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CRYSTALLOGRAPHY
ISSN: 1600-5767

Low-resolution models for nucleic acids from small-angle X-ray scattering with applications to electrostatic modeling

aDepartment of Physics, Stanford University, Stanford, CA 94305, USA, bDepartment of Applied Physics, Stanford University, Stanford, CA 94305, USA, cBiophysics Program, Stanford University, Stanford, CA 94305, USA, dDepartment of Biochemistry, Stanford University, Stanford, CA 94305, USA, and eStanford Synchrotron Radiation Laboratory, Stanford University, Stanford, CA 94305, USA
*Correspondence e-mail: doniach@drizzle.stanford.edu

(Received 14 August 2006; accepted 13 January 2007; online 9 February 2007)

Several algorithms are available to reconstruct low-resolution electron density maps of biological macromolecules from small-angle solution scattering data. These algorithms have been extensively applied to proteins and protein complexes. Here, we demonstrate their applicability to nucleic acids by reconstructing a set of RNA and DNA molecules of known three-dimensional structure from their small-angle X-ray scattering profiles. The overall size and shape of the molecules get reproduced well in all tested cases. Furthermore, we show that the generated bead models can be used as inputs for electrostatic calculations. The number of ions bound under different solution conditions computed from numerical solutions of the Poisson–Boltzmann equation for bead models agrees very well with results of calculations on all atom models derived from crystallography. The predictions from Poisson–Boltzmann theory also agree generally well with experimentally determined ion binding numbers.

1. Introduction

Many RNAs, like proteins, can fold into intricate three-dimensional shapes and carry out complex physiological functions in the cell, such as chemical catalysis (Gesteland et al., 2006[Gesteland, R. F., Cech, T. & Atkins, J. F. (2006). The RNA World. Cold Spring Harbor: Cold Spring Harbor Laboratory Press.]) and gene regulation (Mandal & Breaker, 2004[Mandal, M. & Breaker, R. R. (2004). Nature Rev. Mol. Cell. Biol. 5, 451-463.]). Despite their growing importance, high-resolution structure determination by crystallography or nuclear magnetic resonance (NMR) spectroscopy remains a formidable challenge for RNAs. Furthermore, to understand RNA or protein folding and conformational changes, it is necessary to consider unfolded and partially folded ensembles of structures, for which high-resolution structures are difficult or impossible to obtain.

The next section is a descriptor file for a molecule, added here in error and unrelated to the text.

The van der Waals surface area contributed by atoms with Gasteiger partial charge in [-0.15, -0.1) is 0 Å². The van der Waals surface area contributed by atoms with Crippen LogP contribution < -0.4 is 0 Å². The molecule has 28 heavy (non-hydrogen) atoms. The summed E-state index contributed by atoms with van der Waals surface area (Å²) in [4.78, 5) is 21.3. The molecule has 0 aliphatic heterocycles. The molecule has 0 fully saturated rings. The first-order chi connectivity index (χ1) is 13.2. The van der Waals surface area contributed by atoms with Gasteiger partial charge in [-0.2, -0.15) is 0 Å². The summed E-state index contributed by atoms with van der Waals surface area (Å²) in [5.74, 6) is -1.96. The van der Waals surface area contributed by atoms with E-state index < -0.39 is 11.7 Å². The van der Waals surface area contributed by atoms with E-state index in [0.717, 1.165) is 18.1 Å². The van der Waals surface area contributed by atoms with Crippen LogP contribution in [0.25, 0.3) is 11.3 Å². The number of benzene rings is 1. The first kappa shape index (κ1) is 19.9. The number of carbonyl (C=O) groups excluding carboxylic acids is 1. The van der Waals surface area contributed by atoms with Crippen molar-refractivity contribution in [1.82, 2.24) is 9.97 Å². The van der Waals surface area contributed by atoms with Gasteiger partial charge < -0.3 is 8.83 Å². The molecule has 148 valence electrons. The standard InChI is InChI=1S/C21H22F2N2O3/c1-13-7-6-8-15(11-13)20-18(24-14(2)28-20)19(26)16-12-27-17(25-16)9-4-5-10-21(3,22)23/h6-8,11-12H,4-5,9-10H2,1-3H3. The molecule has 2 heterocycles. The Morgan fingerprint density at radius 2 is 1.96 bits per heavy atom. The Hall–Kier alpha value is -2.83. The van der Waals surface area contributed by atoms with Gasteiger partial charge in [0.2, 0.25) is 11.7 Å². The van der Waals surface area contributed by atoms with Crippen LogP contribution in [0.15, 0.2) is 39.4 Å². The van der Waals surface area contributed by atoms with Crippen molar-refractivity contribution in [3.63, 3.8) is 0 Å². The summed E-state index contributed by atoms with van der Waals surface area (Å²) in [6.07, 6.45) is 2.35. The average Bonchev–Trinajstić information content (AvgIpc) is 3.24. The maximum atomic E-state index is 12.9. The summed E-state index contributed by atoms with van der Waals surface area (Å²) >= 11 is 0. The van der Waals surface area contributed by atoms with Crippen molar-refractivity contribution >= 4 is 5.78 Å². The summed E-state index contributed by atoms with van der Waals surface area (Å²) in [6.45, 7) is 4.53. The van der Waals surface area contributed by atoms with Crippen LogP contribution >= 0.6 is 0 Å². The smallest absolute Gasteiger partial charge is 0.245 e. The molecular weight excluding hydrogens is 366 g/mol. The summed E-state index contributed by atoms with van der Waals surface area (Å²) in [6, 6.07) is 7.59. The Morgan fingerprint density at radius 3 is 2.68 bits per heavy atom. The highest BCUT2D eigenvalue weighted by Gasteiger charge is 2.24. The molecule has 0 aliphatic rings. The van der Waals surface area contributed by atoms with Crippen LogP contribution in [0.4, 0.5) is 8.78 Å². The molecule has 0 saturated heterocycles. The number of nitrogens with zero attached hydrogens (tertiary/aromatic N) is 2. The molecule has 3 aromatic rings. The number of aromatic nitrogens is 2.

Small-angle X-ray scattering (SAXS) can provide low-resolution structural information and monitor conformational changes under different solution conditions (Doniach, 2001[Doniach, S. (2001). Chem. Rev. 101, 1763-1778.]; Svergun & Koch, 2003[Svergun, D. I. & Koch, M. H. J. (2003). Rep. Prog. Phys. 66, 1735-1782.]) and has provided important insights into counterion-dependent RNA folding (Russell et al., 2000[Russell, R., Millett, I. S., Doniach, S. & Herschlag, D. (2000). Nature Struct. Biol. 7, 367-370.]; Fang et al., 2000[Fang, X.-W., Littrell, K., Yang, X., Henderson, S. J., Seifert, S., Thiyagarajan, P., Pan, T. & Sosnick, T. R. (2000). Biochemistry, 39, 11107-11113.]; Fang et al., 2001[Fang, X.-W., Golden, B. L., Littrell, K., Shelton, V., Thiyagarajan, P., Pan, T. & Sosnick, T. R. (2001). Proc. Natl Acad. Sci. USA, 98, 4355-4360.]; Russell et al., 2002[Russell, R., Millett, I. S., Tate, M. W., Kwok, L. W., Nakatani, B., Gruner, S. M., Mochrie, S. G. J., Pande, V., Doniach, S., Herschlag, D. & Pollack, L. (2002). Proc. Natl. Acad. Sci. USA, 99, 4266-4271.]; Das et al., 2003[Das, R., Kwok, L. W., Millet, I. S., Bai, Y., Mills, T., Jacob, J., Maskel, G., Seifert, S., Simon, M., Thiyagarajan, P., Doniach, S., Pollack, L. & Herschlag, D. (2003). J. Mol. Biol. 332, 311-319.]; Takamoto et al., 2004[Takamoto, K., Das, R., He, Q., Doniach, S., Brenowitz, M., Herschlag, D. & Chance, M. R. (2004). J. Mol. Biol. 343, 1195-1206.]; Woodson, 2005[Woodson, S. A. (2005). Curr. Opin. Chem. Biol. 9, 104-109.]).

Several algorithms have been developed to obtain low-resolution three-dimensional density maps from SAXS profiles (Chacón et al., 1998[Chacón, P., Morán, F., Díaz, J. F., Pantos, E. & Andreu, J. M. (1998). Biophys. J. 74, 2760-2775.]; Svergun, 1999[Svergun, D. I. (1999). Biophys. J. 76, 2879-2886.]; Walther et al., 2000[Walther, D., Cohen, F. E. & Doniach, S. (2000). J. Appl. Cryst. 33, 350-363.]; Svergun et al., 2001[Svergun, D. I., Petoukhov, M. V. & Koch, M. H. (2001). Biophys. J. 80(6), 2946-2953.]). Their common strategy is to place uniform point scatterers or `beads' such that their scattering pattern best matches the experimentally measured SAXS profile. These low-resolution reconstruction methods have been extensively tested on and applied to proteins and protein complexes. Here, we investigate their applicability to nucleic acids. We reconstruct low-resolution models from SAXS data of several test molecules with known high-resolution structures. Our results show that bead reconstruction algorithms can reproduce the shape and overall geometry of nucleic acid molecules from solution scattering data.